How to calculate step response for $y''(t) - y(t) = x'(t) - x(t)$ in time domain? So, without Laplace or Fourier Transforms.

This is what I tried:

The Homogeneous solution of the differential equation would be: $ y_\text{homogeneous} = A*e^t + B*e^{-t} $.

$u(t)$ is the unit step function.

$$ u(t) \triangleq \begin{cases} 1, & \text{if }t>0 \\ 0, & \text{if }t<0 \end{cases} $$ When I try to fill in the stepfunction for $x: x(t)=u(t)$. So $x'(t) = u'(t) = \delta(t)$

And I try a step response $y(t) = y_\text{homogeneous}(T)*u(t) = (A*e^t + B*e^{-t})*u(t) $

$$\frac{\partial ^2 ( \left(A e^t+B e^{-t} \right)u(t) )}{\partial t^2}-\left(A e^t+B e^{-t}\right) u(t)=\delta(t)-u(t)$$

So, I will get:

$2 (A-B) \delta(t)-A \delta(t)+A \left( \delta ' (t) \right )+B \delta(t)+B \left( \delta ' (t) \right)=\delta(t)-u(t)$

But there's no $u(t)$ at the left hand side.

  • $\begingroup$ just a matter of notation, here in the Electrical Engineering world we use the notation "$u(t)$" to denote the unit step function, otherwise known as the Heaviside step function. we use capital letters to denote the frequency domain Laplace or Fourier transform of a time function and we often use "$h(t)$" to denote the impulse response of a system. so "$H(s)$" would be the Laplace transform of the impulse response and is normally called the "transfer function" of the system. want me to edit your question and fix the notation? $\endgroup$ Nov 18, 2015 at 20:39
  • $\begingroup$ I edited the post and changed it to the unit step function u(t) $\endgroup$
    – Codart
    Nov 18, 2015 at 20:55
  • $\begingroup$ You can bring $x'(t)$ on the left side and substitute $y'_2(t)=y''(t)-x'(t)$ and $y_1(t)=y(t)$ to convert the dfe to a nonhomogeneous system of 1st order differential equations that can be solved using various methods in time domain, even numerically. $\endgroup$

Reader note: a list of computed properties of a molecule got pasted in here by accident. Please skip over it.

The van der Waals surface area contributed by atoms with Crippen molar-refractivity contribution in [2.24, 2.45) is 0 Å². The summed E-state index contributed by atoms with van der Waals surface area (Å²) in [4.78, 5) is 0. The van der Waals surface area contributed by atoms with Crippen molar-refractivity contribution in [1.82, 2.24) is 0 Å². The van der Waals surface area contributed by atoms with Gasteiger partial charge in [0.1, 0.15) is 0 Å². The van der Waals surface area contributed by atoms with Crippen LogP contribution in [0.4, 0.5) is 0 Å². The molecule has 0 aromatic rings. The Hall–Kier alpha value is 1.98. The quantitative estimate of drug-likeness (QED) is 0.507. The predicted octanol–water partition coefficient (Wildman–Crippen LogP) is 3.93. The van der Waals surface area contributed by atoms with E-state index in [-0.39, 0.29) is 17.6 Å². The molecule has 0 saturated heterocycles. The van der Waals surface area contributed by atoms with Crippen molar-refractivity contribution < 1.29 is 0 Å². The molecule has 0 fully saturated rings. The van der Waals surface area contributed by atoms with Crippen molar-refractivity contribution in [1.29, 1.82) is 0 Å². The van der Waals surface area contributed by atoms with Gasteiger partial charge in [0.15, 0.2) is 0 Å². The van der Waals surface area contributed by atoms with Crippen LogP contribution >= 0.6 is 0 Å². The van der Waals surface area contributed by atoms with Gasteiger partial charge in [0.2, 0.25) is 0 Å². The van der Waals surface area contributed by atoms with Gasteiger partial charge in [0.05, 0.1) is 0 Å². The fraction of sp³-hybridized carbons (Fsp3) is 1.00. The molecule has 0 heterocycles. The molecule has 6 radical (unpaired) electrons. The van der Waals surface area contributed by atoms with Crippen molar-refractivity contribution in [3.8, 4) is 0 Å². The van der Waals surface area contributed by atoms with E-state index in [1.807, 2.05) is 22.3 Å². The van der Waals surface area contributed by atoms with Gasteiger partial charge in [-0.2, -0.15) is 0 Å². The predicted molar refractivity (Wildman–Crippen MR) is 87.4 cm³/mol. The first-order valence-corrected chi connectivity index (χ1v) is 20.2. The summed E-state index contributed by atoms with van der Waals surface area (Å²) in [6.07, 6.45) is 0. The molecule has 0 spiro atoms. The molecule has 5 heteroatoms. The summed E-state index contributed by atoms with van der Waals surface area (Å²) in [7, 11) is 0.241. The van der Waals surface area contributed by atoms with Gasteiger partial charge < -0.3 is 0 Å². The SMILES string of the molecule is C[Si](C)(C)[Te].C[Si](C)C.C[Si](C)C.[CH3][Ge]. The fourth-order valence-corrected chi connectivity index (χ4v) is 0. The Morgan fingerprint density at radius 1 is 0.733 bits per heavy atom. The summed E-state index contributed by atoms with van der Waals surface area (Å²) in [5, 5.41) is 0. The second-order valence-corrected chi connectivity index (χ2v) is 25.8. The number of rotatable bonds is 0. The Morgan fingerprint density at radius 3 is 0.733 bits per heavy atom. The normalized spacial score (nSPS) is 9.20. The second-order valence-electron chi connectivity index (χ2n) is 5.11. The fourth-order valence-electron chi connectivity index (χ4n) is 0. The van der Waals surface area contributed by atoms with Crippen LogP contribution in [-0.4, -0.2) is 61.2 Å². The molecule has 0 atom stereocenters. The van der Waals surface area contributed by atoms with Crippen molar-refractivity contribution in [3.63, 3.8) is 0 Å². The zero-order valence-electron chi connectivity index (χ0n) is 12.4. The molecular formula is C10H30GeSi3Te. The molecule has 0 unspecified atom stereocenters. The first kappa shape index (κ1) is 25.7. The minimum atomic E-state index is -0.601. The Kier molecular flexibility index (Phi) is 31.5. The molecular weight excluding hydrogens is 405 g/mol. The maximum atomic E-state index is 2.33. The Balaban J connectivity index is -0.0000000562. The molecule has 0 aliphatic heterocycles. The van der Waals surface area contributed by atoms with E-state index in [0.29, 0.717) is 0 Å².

– Harris
    Nov 18, 2015 at 23:13

1 Answer 1


It is indeed possible to convert the system to an equivalent first order system, but let's first directly solve the given problem. The system's step response satisfies


This implies that we can compute the step response of the given system by considering another system


and compute its impulse response ($x(t)=\delta(t)$) and its step response ($x(t)=u(t)$), and obtain the step response $(1)$ as the difference of the impulse response and the step response of the new system $(2)$.

For the step response we need to solve


Assuming the system is initially at rest, we get initial conditions $y(0)=y'(0)=0$. The homogeneous solution of $(3)$ is $y_h(t)=Ae^{t}+Be^{-t}$, $t>0$, whereas a particular solution is $y_p(t)=-1$, $t>0$. The complete solution is then

$$y(t)=y_h(t)+y_p(t)=Ae^{t}+Be^{-t}-1,\quad t>0\tag{4}$$

The constants $A$ and $B$ are determined by the initial conditions:

$$\left.\begin{align}y(0)&=A+B-1=0\\y'(0)&=A-B=0\end{align}\right\}\Rightarrow A=B=\frac12\tag{5}$$

Consequently, the step response of system $(2)$ is

$$y(t)=\frac12\left(e^t+e^{-t}\right)-1,\quad t>0\tag{6}$$

Its impulse response satisfies


and it can be obtained by differentiating the step response $(6)$:

$$y(t)=\frac12\left(e^t-e^{-t}\right),\quad t>0\tag{8}$$

Finally, according to $(1)$ and $(2)$, the step response of the original system is the difference between the impulse response and the step response given in $(8)$ and $(6)$:

$$y(t)=\frac12\left(e^t-e^{-t}\right)-\frac12\left(e^t+e^{-t}\right)+1=1-e^{-t},\quad t>0\tag{9}$$

Another approach would be to see that the original system can also be represented by a first-order system. Note that


So if $y''(t)-y(t)=x'(t)-x(t)$, it follows from $(10)$ that


With $x(t)=u(t)$ you obtain from $(11)$ the same step response as in $(9)$:

$$\begin{align}y_h(t)&=Ce^{-t}, &t>0\\ y_p(t)&=1, &t>0 \end{align}\\y(t)=y_h(t)+y_p(t)=Ce^{-t}+1,\quad t>0$$

From $y(0)=0$ we get $C=-1$, and the step response becomes

$$y(t)=1-e^{-t},\quad t>0$$

just like in $(9)$.

As a final check it is useful to see what happens when you solve the problem using the Laplace transform. The original difference equation transforms to


which gives for the transfer function


This shows that you have a pole-zero cancellation, and the system is actually a first-order system, just as described by Eq. $(11)$. For $x(t)=u(t)$ you get $X(s)=1/s$, and, consequently, for the Laplace transform of the step response


which corresponds to the time domain function


which is the same as $(9)$.


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